Notice first how this chapter begins: He has made us alive (Ephesians 2:1). Paul makes sure that we understand that it is God who gives what we spiritually possess. As for verse 8, it does not matter whether we believe that the pronoun "it" refers to grace or faith; both are gifts of God.

Grace is God's kindness to us, shown or demonstrated by His revealing Himself to us. It might help to think of this in reference to God revealing Himself to Moses in the burning bush before He sent him to Egypt. If God did not freely purpose on the strength of His own sovereign will to reveal Himself, neither Moses nor we would ever find Him. If a person cannot find God on his own, how could he possibly have faith in Him? Satan has deceived us so well that men have only the foggiest idea of what to look for.

Faith—with God as its object—begins and continues as part of His gift of kindness. The gift includes His calling, the granting of repentance, the sacrifice of Christ for our forgiveness, and His giving of His Spirit. It is a complete package of many individual gifts. The gospel is the medium that provides knowledge of the objects of the faith He gives, that is, what we believe and trust in. Paul, perceiving these gifts as a package, uses "grace" as its label. In verses 9-10, he advances to the logical "next step" in God's purpose.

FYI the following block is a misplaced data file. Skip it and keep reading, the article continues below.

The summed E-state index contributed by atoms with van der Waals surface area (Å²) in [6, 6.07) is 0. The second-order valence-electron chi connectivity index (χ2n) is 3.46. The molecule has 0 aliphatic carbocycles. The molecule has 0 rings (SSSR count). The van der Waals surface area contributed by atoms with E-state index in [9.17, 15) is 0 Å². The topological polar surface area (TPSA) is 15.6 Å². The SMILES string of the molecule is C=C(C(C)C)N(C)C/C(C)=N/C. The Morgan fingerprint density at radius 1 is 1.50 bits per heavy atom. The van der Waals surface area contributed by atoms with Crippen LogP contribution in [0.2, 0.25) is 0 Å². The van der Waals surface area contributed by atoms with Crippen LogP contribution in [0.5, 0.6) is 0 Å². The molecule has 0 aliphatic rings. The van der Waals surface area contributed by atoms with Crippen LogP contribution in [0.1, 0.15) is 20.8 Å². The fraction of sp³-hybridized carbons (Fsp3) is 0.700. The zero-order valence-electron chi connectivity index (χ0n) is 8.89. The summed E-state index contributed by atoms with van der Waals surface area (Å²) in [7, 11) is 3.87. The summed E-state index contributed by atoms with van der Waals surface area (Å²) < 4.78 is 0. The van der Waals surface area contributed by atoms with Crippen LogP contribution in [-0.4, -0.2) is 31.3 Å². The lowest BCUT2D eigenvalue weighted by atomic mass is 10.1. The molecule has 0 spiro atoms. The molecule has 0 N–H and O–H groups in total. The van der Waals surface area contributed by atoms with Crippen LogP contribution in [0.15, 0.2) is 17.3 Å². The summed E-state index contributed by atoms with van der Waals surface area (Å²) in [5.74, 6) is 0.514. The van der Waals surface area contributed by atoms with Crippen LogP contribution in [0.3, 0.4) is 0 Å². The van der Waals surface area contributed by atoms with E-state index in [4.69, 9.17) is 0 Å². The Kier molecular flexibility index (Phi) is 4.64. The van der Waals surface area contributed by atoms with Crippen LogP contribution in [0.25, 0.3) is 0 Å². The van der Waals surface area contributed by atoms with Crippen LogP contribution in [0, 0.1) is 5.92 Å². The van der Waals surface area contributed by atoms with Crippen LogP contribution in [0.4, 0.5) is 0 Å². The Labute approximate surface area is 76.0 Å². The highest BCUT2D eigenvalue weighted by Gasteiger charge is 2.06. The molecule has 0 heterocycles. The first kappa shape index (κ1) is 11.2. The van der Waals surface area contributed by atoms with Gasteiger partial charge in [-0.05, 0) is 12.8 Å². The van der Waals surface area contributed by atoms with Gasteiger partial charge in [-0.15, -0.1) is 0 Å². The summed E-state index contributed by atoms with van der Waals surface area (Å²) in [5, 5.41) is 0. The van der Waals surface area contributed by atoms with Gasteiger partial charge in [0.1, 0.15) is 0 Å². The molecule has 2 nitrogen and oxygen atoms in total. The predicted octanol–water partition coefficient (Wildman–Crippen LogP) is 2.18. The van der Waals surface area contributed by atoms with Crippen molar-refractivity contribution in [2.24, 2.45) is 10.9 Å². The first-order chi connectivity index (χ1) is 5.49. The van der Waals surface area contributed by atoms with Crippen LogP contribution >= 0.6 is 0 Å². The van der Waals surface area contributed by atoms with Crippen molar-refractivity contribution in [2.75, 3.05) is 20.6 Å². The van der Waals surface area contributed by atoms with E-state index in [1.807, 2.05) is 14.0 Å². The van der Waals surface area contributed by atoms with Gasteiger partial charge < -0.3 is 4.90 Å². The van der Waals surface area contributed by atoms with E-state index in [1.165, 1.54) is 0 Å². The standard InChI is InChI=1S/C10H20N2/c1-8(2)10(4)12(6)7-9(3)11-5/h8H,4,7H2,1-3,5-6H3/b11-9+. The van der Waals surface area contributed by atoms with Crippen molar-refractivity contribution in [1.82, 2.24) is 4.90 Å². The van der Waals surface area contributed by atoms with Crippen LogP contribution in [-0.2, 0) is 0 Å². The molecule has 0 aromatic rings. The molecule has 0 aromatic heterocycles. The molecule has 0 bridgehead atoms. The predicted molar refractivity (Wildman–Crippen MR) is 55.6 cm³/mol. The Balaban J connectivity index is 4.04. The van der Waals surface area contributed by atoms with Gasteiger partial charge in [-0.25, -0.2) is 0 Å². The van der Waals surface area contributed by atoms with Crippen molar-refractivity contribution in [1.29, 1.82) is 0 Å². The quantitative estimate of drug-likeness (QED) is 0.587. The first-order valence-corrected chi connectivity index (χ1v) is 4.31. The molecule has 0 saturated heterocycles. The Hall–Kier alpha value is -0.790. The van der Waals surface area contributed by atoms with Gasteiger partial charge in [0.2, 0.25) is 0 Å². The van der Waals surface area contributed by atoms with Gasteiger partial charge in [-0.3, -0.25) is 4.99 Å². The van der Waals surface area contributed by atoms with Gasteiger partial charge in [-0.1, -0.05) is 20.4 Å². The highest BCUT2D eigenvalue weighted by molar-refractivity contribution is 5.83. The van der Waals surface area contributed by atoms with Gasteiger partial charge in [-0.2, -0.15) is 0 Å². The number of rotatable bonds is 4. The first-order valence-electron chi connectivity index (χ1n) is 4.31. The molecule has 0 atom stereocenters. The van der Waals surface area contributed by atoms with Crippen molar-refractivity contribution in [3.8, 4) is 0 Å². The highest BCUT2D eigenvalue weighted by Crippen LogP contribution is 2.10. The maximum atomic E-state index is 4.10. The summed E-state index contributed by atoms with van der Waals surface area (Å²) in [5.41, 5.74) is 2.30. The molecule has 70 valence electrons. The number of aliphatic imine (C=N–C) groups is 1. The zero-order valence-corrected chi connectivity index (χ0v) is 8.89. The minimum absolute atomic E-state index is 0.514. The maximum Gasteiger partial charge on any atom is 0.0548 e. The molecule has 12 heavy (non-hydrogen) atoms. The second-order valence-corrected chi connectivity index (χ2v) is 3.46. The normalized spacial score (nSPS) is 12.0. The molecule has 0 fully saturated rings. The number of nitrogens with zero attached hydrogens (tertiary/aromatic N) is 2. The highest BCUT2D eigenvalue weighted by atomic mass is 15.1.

Our works in no way jump-start the process of justification, sanctification, and glorification. All our works, beginning with repentance and continuing through our period of sanctification, depend directly on the freely given kindness and faith God provides. Our God-ordained good works are the result of our response to the gift of faith that God gives. Works, then, are the external evidence of the unseen, internal faith that motivates them. A person could not do them unless God had given the gift of faith beforehand. Good works follow, they do not precede.

II Corinthians 5:17-18 confirms this: "Therefore, if anyone is in Christ, he is a new creation; old things have passed away; behold, all things have become new. Now all things are of God who has reconciled us to Himself through Jesus Christ, and has given us the ministry of reconciliation." This corroborates that it is God working in the person. His work is termed a "new creation." Since nothing new creates itself, we are the workmanship of another. We are God's workmanship. In sum, because of what God does, we cooperate and produce works that He ordains.

The apostle Paul adds to our understanding in Philippians 2:12-13: "Therefore, my beloved, as you have always obeyed, not as in my presence only, but now much more in my absence, work out your own salvation with fear and trembling; for it is God who works in you both to will and to do for His good pleasure." He is not saying that we should work in order to obtain salvation. These verses indicate the continuing use of something one already possesses. They suggest carrying something to its logical conclusion, which is for us to live lives worthy of the gospel, doing the works God ordained, as in Ephesians 2:10.

In Romans 9:9-19, Paul, using Jacob and Esau's pre-birth circumstances as a foundation, provides a clear illustration to show that from beginning to end, the whole salvation process depends upon God's involvement. Jacob, representing those called into the church, received God's love in the form of gifts designed to prepare him for the Kingdom of God. To Esau, representing the uncalled, God has simply withheld His love for the time being.